CDC Study Reveals That At Least 20% Of People In Each State In America Are Obese

It isn’t just the nation’s overweight children we need to worry about — the latest data from the Centers for Disease Control and Prevention shows exactly how widespread America’s obesity problem is among the adult population in no uncertain terms. So how fat are we, really? The CDC says that every single state in the country has an obesity rate of at least 20%, and 12 states hit 30% and above.

The CDC’s Behavioral Risk Factor Surveillance System project puts it all out there on a color-coded map of obesity rates by state, in warm hues of peach, yellow, orange and red. Looks swell, until you realize that unlike in 1985, there are no blue or white colors on the map, which would represent obesity rates below 20%.

The CDC points out, however, that 2011 cannot be compared to any years before it, really, because of a change in methodology. It’s still a bit of a shock to cycle through the years, starting out in cool hues and watching the warmer colors creep onto the map and eventually take it over by 2010.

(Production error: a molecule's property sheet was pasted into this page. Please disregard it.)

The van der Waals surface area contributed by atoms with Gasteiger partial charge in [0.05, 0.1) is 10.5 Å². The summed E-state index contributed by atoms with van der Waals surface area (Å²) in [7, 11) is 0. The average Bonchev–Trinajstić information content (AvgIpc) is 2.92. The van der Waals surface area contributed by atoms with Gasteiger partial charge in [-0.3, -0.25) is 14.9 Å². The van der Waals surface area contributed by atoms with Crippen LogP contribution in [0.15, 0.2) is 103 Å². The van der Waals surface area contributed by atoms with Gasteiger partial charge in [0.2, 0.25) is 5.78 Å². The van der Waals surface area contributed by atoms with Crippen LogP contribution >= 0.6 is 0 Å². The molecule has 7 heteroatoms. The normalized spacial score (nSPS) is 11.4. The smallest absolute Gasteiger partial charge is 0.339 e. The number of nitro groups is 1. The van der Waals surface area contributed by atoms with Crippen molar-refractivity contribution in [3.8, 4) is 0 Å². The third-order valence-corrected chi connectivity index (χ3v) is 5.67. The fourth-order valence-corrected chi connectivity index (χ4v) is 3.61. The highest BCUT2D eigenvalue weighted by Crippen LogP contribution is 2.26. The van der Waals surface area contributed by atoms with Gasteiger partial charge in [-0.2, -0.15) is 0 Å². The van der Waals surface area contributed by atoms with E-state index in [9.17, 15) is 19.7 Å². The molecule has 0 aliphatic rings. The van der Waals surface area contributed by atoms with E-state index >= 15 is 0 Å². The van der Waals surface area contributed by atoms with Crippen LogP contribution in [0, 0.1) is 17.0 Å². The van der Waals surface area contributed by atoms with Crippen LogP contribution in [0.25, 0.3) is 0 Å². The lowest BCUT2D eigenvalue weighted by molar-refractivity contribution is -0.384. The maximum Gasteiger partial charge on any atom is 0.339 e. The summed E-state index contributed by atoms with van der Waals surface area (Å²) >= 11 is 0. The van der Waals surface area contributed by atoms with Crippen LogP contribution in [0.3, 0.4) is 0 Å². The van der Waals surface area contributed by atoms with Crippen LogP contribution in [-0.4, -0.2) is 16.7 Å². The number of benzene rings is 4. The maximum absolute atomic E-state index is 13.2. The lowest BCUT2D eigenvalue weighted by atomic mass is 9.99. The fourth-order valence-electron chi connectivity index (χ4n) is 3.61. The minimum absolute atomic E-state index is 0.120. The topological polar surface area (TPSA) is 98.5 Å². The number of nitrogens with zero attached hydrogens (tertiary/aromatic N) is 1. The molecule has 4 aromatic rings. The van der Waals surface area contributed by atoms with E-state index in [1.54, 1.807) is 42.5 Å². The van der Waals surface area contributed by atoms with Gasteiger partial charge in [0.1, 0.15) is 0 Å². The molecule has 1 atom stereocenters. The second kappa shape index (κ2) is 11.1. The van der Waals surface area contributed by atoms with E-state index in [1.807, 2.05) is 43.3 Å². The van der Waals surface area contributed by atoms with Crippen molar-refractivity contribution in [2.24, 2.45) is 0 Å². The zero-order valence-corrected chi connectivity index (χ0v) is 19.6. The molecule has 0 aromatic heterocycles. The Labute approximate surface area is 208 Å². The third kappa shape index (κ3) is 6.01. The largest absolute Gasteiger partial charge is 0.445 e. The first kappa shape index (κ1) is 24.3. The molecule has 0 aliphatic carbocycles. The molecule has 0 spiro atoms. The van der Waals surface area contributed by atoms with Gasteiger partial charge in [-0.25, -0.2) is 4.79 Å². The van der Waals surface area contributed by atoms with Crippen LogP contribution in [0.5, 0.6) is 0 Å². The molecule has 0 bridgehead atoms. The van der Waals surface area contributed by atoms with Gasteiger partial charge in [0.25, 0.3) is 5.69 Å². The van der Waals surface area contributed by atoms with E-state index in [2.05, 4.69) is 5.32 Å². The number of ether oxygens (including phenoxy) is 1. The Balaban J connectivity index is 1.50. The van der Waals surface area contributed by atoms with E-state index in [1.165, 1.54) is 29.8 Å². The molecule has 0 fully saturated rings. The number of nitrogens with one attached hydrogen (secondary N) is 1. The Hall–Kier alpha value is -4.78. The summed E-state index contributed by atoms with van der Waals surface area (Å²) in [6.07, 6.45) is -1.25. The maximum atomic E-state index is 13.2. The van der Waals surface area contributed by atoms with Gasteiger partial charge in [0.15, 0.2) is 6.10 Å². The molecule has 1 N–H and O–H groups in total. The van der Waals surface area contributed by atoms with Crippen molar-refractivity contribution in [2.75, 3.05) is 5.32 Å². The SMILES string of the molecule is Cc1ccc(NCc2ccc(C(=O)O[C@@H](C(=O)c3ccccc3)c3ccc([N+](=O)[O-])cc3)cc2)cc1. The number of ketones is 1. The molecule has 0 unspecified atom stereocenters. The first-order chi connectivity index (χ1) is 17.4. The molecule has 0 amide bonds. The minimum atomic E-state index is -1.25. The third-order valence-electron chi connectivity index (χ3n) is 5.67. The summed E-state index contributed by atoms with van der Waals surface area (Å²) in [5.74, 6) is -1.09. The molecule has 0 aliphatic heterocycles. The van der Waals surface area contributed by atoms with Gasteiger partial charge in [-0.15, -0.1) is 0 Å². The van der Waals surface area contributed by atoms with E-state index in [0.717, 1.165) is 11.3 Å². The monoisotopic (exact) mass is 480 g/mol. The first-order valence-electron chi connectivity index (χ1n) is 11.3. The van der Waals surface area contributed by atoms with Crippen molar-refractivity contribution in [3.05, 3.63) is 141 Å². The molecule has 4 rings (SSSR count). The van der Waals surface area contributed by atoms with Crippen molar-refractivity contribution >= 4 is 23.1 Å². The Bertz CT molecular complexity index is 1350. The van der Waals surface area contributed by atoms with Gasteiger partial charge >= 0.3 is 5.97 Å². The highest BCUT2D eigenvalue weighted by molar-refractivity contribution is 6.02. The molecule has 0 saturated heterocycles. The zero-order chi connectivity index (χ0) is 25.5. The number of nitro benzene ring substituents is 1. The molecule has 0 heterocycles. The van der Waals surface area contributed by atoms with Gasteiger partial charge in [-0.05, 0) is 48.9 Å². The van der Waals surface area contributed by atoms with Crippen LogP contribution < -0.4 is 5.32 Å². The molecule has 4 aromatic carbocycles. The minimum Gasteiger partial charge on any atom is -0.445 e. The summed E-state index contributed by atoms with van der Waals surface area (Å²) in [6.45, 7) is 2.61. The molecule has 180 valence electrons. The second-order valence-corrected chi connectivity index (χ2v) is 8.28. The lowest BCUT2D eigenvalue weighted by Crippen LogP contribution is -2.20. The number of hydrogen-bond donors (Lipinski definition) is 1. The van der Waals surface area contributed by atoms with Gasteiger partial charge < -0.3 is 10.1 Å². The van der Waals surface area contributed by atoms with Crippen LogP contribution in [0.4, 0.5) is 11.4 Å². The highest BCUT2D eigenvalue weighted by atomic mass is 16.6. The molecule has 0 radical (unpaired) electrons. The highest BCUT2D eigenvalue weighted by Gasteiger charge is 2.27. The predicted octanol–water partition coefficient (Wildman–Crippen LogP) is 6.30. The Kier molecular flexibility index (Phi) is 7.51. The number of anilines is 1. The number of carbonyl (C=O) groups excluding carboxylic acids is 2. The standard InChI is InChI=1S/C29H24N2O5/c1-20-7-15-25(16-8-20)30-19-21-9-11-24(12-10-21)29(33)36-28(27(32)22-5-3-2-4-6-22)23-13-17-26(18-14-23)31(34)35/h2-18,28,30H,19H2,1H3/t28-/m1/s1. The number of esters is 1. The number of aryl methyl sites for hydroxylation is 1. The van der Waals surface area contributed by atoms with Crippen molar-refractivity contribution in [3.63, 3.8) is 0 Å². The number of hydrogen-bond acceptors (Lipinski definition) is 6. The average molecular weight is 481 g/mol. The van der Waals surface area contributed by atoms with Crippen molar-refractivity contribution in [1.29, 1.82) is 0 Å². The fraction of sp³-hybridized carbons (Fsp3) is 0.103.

An important part of the BRFSS, which also tracks health issues like smoking, heart disease and cancer, is that it’s the result of a huge annual telephone survey, so these obesity rates are self-reported.

The state with the lowest rate of obesity prevalence is Colorado at 20.7%, whereas Mississippi — the poorest state in the country — had the highest rate of 34.9%. There were 39 states in all that were over 25% and 12 with a rate of 30% or higher. By region: Southern states overall had an obesity prevalence of 29.5; the Midwest clocked in at an even 29%; the Northeast had a rate of 25.3% and the West came in with the lowest rate of 24.3%.

As the CDC notes, not one single state met the Healthy People 2010 goal of lowering obesity prevalence of only 15%, and instead went in the other direction. This is in stark contrast to 2000, when there weren’t any states with rates higher than 30%.

Check out the animated map on the CDC’s site to check out the historical creeping of obesity rates and see if you don’t feel like eating a big, healthy salad for lunch.

Adult Obesity Facts [CDC.gov]

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  1. Applekid says:

    To be fair, I think I count as two people about now.

  2. eccsame says: